Colorado Senate Hits On A Compromise In The Search For Road Money

<p>David Zabulowski/AP</p>
<p>Traffic backs up on westbound Interstate 70 during the morning rush hour in Denver, Jan. 9, 2017.</p>
Photo: Denver I-70 Morning Traffic
Traffic backs up on westbound Interstate 70 during the morning rush hour in Denver, Jan. 9, 2017.

The state Senate may have landed on a compromise to one of the thorniest issues at the legislature this year: how to pay for fixing Colorado roads.

From the opening day of this session, Senate Republicans have made it clear how they think the state should be funding its maintenance backlog. Senate Bill 001 would ask voters to authorize the sale of a massive bond package and commit a sizable chunk of state revenues in future years to paying it off.

But in a rare evening vote Wednesday, two Republicans broke with their party to support an amendment that re-writes SB18-001 and delays the bond ask to 2019. What do they get in return? The amendment commits a half a billion dollars in surplus tax revenue next year to new road projects.

Backers of the amendment want to keep the bond package off the 2018 ballot to clear the way for a business-backed proposal to raise the sales tax to fund transportation. They fear having two competing visions for how to fund transportation on the ballot would make it more likely voters reject both ideas.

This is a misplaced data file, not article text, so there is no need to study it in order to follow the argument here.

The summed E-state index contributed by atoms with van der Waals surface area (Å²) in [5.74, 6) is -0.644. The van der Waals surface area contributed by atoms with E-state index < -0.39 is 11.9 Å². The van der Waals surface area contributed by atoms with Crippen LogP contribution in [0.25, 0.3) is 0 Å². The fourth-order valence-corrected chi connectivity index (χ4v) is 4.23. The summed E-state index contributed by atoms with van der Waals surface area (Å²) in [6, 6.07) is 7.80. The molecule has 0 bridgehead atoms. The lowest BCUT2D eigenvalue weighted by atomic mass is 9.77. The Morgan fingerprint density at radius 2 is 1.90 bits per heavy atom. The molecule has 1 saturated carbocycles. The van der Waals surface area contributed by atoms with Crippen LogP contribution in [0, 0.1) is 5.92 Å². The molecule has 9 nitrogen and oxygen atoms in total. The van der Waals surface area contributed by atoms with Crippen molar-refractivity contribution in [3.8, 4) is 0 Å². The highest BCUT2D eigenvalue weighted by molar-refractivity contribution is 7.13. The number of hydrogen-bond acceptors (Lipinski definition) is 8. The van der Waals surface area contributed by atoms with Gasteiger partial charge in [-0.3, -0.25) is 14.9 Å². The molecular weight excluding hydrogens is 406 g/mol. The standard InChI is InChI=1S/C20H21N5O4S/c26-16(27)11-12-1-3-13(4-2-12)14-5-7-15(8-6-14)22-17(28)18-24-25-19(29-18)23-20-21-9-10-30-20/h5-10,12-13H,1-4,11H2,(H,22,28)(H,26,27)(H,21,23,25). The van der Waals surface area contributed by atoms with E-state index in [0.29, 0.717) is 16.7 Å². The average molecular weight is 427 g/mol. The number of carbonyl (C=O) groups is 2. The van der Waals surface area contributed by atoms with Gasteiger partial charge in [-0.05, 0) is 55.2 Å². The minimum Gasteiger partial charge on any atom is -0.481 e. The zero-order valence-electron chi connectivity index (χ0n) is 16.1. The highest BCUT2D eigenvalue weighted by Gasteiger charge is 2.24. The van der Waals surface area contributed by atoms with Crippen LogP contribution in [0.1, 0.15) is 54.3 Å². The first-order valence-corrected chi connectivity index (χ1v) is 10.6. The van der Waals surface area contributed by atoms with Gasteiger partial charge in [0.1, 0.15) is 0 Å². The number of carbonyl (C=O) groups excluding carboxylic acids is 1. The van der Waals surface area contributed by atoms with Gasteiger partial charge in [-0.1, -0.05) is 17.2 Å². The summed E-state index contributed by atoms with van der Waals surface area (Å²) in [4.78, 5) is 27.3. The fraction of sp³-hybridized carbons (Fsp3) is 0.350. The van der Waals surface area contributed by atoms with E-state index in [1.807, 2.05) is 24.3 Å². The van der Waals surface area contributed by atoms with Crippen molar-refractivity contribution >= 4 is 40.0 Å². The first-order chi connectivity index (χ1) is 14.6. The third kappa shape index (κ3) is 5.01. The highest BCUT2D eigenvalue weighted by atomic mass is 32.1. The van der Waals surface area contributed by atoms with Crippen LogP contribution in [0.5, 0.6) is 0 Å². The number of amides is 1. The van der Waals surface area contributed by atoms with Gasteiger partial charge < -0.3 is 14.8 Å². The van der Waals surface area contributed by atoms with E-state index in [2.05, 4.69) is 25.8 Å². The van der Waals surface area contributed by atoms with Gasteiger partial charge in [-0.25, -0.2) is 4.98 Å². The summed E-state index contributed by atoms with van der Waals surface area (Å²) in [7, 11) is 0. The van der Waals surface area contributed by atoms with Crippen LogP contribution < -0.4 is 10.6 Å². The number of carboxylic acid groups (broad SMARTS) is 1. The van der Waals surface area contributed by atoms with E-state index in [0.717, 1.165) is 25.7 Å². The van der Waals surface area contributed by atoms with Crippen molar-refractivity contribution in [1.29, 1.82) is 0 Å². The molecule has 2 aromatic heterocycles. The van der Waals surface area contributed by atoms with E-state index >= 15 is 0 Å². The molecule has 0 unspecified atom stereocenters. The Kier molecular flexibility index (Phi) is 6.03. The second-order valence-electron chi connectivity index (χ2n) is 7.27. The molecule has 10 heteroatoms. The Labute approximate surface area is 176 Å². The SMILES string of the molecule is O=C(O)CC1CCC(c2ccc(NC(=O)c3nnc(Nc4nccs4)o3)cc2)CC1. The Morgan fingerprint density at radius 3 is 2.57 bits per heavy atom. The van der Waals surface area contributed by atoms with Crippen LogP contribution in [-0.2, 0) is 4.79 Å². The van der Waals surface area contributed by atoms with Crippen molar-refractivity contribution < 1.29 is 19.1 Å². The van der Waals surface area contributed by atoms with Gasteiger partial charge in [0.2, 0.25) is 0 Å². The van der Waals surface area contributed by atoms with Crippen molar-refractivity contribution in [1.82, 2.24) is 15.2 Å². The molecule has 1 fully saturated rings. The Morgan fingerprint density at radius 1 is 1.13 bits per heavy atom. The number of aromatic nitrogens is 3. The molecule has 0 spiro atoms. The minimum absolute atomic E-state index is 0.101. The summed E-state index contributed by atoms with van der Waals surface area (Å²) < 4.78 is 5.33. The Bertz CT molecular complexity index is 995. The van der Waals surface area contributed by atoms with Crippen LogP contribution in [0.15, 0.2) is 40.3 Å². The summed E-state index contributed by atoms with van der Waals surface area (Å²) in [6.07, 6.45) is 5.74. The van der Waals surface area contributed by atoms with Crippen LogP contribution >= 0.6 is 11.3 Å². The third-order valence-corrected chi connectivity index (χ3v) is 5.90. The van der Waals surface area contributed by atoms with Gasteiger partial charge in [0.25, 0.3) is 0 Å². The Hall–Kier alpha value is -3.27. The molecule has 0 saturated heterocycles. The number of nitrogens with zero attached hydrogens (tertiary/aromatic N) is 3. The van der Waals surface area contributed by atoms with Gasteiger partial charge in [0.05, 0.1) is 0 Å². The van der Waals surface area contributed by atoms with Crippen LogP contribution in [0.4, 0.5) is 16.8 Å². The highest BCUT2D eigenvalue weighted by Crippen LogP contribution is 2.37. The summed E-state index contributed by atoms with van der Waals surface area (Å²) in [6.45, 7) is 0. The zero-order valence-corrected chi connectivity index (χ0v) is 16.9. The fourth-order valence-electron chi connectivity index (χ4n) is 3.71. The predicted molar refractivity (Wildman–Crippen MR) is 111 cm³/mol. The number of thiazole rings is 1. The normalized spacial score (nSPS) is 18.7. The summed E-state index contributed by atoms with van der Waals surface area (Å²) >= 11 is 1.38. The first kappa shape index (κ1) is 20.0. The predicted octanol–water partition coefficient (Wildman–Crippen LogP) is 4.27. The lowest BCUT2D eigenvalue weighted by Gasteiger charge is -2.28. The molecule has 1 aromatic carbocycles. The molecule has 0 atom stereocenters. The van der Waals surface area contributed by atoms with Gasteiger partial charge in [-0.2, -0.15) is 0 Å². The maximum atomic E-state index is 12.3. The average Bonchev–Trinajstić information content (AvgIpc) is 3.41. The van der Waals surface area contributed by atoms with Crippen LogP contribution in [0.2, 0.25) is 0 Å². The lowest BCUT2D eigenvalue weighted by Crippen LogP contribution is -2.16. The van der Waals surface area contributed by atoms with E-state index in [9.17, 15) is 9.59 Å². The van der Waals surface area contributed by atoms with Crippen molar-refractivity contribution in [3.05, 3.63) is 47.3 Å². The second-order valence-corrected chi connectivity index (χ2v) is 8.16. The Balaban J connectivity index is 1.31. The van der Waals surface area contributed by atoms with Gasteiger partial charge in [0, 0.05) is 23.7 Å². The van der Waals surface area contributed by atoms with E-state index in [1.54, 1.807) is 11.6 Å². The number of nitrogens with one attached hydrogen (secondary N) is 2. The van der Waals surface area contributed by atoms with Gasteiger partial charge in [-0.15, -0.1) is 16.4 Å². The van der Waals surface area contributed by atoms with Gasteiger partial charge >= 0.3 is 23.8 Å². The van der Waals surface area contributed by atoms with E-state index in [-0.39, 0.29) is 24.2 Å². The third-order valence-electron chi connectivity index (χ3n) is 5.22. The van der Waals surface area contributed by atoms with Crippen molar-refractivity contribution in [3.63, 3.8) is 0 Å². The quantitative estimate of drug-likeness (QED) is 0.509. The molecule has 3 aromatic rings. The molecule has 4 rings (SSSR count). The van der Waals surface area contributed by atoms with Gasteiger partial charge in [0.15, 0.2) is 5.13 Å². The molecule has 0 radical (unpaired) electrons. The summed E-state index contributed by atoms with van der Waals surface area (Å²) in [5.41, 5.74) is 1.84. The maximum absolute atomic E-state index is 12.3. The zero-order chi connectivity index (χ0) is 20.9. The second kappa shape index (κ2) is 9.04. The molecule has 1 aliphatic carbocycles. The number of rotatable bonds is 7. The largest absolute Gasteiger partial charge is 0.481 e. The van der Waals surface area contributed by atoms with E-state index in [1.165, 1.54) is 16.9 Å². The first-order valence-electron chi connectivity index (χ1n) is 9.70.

Democratic state Sen. Rachel Zenzinger of Arvada helped broker the deal.

"I am very grateful to the two members of the Republican caucus who stood with us," she said after the vote. "That allows any other out-of-the building initiative that plans on moving forward a fair opportunity."

Republicans Don Coram of Montrose and Owen Hill of Colorado Springs were the ones who bucked their party to get the amendment passed.

"The voters will make the decision whether they want to do this,” Coram said. “It's just my job to give them the opportunity."

The amended bill faces a final vote in the Senate before heading to the House. It may face opposition there; some Democrats back a third funding option: asking voters for a gas tax increase, instead of selling bonds or raising sales taxes.

Earlier: Republicans Want Roads, Bridges Fixed And Expanded With No Other Detours